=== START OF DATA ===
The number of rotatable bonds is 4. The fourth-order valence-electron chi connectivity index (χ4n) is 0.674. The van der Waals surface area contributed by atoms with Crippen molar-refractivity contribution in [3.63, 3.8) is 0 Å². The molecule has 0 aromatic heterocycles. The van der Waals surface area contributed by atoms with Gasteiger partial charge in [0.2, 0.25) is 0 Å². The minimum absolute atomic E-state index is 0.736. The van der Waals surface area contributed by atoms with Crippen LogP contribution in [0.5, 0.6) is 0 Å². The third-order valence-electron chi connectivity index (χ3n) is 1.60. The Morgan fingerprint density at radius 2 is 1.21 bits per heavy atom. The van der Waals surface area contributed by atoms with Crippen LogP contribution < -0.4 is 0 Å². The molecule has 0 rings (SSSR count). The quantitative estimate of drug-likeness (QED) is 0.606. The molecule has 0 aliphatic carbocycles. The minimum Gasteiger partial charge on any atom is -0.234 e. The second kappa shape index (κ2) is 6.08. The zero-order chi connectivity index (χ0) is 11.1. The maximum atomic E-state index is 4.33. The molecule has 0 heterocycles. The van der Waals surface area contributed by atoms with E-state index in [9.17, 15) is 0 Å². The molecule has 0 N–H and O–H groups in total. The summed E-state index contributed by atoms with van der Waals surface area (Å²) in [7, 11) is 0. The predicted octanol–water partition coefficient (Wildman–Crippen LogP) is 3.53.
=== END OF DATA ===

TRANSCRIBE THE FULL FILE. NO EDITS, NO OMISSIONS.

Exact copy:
The number of rotatable bonds is 4. The fourth-order valence-electron chi connectivity index (χ4n) is 0.674. The van der Waals surface area contributed by atoms with Crippen molar-refractivity contribution in [3.63, 3.8) is 0 Å². The molecule has 0 aromatic heterocycles. The van der Waals surface area contributed by atoms with Gasteiger partial charge in [0.2, 0.25) is 0 Å². The minimum absolute atomic E-state index is 0.736. The van der Waals surface area contributed by atoms with Crippen LogP contribution in [0.5, 0.6) is 0 Å². The third-order valence-electron chi connectivity index (χ3n) is 1.60. The Morgan fingerprint density at radius 2 is 1.21 bits per heavy atom. The van der Waals surface area contributed by atoms with Crippen LogP contribution < -0.4 is 0 Å². The molecule has 0 rings (SSSR count). The quantitative estimate of drug-likeness (QED) is 0.606. The molecule has 0 aliphatic carbocycles. The minimum Gasteiger partial charge on any atom is -0.234 e. The second kappa shape index (κ2) is 6.08. The zero-order chi connectivity index (χ0) is 11.1. The maximum atomic E-state index is 4.33. The molecule has 0 heterocycles. The van der Waals surface area contributed by atoms with E-state index in [9.17, 15) is 0 Å². The molecule has 0 N–H and O–H groups in total. The summed E-state index contributed by atoms with van der Waals surface area (Å²) in [7, 11) is 0. The predicted octanol–water partition coefficient (Wildman–Crippen LogP) is 3.53.